Less than a year after Democrats in the Massachusetts legislature voted to change the rules regarding a Senate vacancy as then-Sen. Edward Kennedy (D.-Mass.) was on the verge of death, Democrats in West Virginia are now poised to change their state rules about how to choose a successor to late Democratic Sen. Robert Byrd.
In the case of the seat held by Kennedy, Democrats moved quickly to allow Democratic Gov. DeVal Patrick to appoint a successor (only five years after they took that power away from then-Republican Gov. Mitt Romney) so Democrats could have a vote in the Senate in favor of Obama’s healthcare scheme then being debated. In the case of the seat held by Byrd, Democrats are about to change the political rules for succession and hold a special election this fall instead of 2012, when Byrd’s present term would have expire. Secretary of State Natalie Tennant, the state’s chief elections officer and herself a Democrat, had interpreted state law to conclude that was when the next Senate election should be held.
As to why this sudden change, the answer is simple: Democratic Gov. Joe Manchin wants to be a senator sooner rather than later. Manchin had clearly done his homework about what has happened to governors who arranged their own appointments to the Senate (voters angrily defeated them at the polls in every occasion except once in the history of popular Senate elections) so he had ruled out self-appointment. But last week, the two-term governor signaled that, despite Tennant’s ruling, he wanted a special election this year rather than in 2012.
"Manchin wants to have his cake and eat it, too," former Rep. Mick Staton, Republican county chairman of Berkeley County, told me hours after Manchin’s intentions became known. A few days later, State Atty. Gen. Darrell McGraw, also a Democrat, issued an opinion that an election could be called this year instead of 2012.
And Republicans aren’t too unhappy about this.
What Will Shelley Do?
As signs were mounting last week that Manchin desired a Senate election in this fall, State Republican Chairman Doug McKinney put out a strong statement calling on the governor to do just that. So, too, did Rep. Shelley Moore Capito, the lone Republican House member from West Virginia who is unanimously regarded as her party’s best hope of winning a Senate seat.
"I said the governor should go ahead and do it and Shelley, quite honestly, came on even stronger," McKinney told me, "She said he needs to do it-we need to have an election this fall."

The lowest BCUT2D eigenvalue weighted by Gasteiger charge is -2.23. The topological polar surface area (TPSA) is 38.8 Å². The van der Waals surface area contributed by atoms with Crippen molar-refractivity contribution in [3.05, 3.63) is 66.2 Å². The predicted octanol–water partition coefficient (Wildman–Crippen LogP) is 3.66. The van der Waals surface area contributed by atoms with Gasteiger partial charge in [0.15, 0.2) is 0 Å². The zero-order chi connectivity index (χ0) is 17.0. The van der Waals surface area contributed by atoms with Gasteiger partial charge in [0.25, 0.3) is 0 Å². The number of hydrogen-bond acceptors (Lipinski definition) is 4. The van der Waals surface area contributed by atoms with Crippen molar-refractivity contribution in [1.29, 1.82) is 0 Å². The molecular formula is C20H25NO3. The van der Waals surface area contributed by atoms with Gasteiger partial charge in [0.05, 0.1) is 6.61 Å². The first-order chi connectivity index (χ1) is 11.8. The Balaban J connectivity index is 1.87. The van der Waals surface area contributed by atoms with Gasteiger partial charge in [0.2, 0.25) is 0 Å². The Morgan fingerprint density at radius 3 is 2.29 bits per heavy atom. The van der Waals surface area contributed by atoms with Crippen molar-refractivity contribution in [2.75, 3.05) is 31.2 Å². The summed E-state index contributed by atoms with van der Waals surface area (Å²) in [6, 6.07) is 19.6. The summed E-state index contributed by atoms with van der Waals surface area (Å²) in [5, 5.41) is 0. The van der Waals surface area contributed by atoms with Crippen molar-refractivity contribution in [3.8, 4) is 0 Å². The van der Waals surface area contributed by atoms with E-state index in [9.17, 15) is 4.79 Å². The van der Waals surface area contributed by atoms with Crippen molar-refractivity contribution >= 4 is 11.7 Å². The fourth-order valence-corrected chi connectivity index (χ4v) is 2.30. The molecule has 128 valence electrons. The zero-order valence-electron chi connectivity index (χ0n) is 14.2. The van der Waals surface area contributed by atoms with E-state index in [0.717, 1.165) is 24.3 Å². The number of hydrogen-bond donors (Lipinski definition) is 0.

So now the "$64,000 question" among West Virginia GOPers is: Will Capito, five-term House member and daughter of revered former Gov. Arch Moore, Jr., actually run for the Senate against Manchin this year?
As popular as Manchin is-and his approval skyrocketed when he comforted West Virginians after the coal mine tragedy earlier this year-Republicans almost to a person feel they can elect their first senator since 1958 in this year with Capito as their candidate.
"This is the greatest chance we’ll have in a long, long time," McKinney told me. Citing his work as a practicing physician, he noted that "patients every day tell me how angry they are at the triumvirate-Obama, [Speaker Nancy] Pelosi, and [Senate Majority Leader Harry] Reid. They want to vote against them and if you take the Republicans, libertarians, and Tea Partiers, that’s enough votes to win." West Virginia gave its electoral votes to John McCain handily in ’08.
But here are still some questions about a fall election that won’t be answered for a while. Since the filing deadline and primaries have already been held, would the filing deadline have to be reopened and a new primary for the Senate held? Or would party conventions pick the nominee, or even the parties’ state executive committees? Would Manchin be challenged by another Democrat, possibly former West Virginia University President David Hardesty?
And could Capito legally run for the Senate while seeking re-election to her House seat, or would she have to give up her House seat to run? McKinney told me he haddiscussed that question with her father recently and said that "while we don’t have a law permitting someone to run for both the House and Senate, we don’t have a law making it illegal either."
For now, McKinney spoke for many in the West Virginia GOP when he said. "I don’t know whether Shelley will run, but we’re all praying she will."
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